Editorials

Intergenerational recurrence of breech delivery

BMJ 2008; 336 doi: http://dx.doi.org/10.1136/bmj.39527.608542.80 (Published 17 April 2008) Cite this as: BMJ 2008;336:843
  1. Janet R Hardy, assistant professor of medicine, obstetrics/gynecology, and pediatrics
  1. 1Department of Medicine; Division of Preventive and Behavorial Medicine, University of Massachusetts Medical School, Worcester, MA 01655, USA
  1. janet.hardy{at}umassmed.edu

    Maternal and paternal history of breech increase risk equally

    Much attention has been focused on the consequences of breech presentation and on strategies to minimise risk for both the fetus and the mother. Studies, including the landmark term breech trial, have had a positive effect on clinical practice and set a standard in developed countries of caesarean delivery for persisting breech presentation.1 2 3 Less attention, however, has been focused on why some fetuses deliver in breech position. In the accompanying paper, Nordtveit and colleagues investigate whether the risk of breech delivery can be passed on through generations via both men and women.4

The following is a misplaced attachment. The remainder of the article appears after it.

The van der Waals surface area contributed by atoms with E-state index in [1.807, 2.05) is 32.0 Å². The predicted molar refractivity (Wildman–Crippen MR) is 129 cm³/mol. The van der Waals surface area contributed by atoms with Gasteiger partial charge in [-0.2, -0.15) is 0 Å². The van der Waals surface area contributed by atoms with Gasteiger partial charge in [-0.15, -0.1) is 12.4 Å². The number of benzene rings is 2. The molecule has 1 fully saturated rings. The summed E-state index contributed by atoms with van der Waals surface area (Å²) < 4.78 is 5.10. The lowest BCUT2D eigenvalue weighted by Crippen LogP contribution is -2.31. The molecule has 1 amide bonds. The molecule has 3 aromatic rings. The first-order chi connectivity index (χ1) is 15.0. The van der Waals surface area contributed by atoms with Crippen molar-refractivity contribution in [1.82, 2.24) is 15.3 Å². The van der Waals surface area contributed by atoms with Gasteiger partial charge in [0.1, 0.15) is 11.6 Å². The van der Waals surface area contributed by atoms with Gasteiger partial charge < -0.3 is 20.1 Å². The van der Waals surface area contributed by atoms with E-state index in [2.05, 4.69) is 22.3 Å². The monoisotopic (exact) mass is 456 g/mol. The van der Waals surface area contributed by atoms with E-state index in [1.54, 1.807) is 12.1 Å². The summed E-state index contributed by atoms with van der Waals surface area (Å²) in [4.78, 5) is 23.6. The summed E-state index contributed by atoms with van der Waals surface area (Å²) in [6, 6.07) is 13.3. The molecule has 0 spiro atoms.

The prevalence of breech presentation decreases through gestation as fetuses mature, and most fetuses move into cephalic position before delivery. The prevalence of breech presentation is 25% at 28 weeks’ gestation and 3-4% at term.5 Risk factors include maternal characteristics (primiparity, contracted pelvis, high maternal age, and uterine abnormality); characteristics of the …

    View Full Text

    Sign in

    Log in through your institution

    Free trial

    Register for a free trial to thebmj.com to receive unlimited access to all content on thebmj.com for 14 days.
    Sign up for a free trial

    Subscribe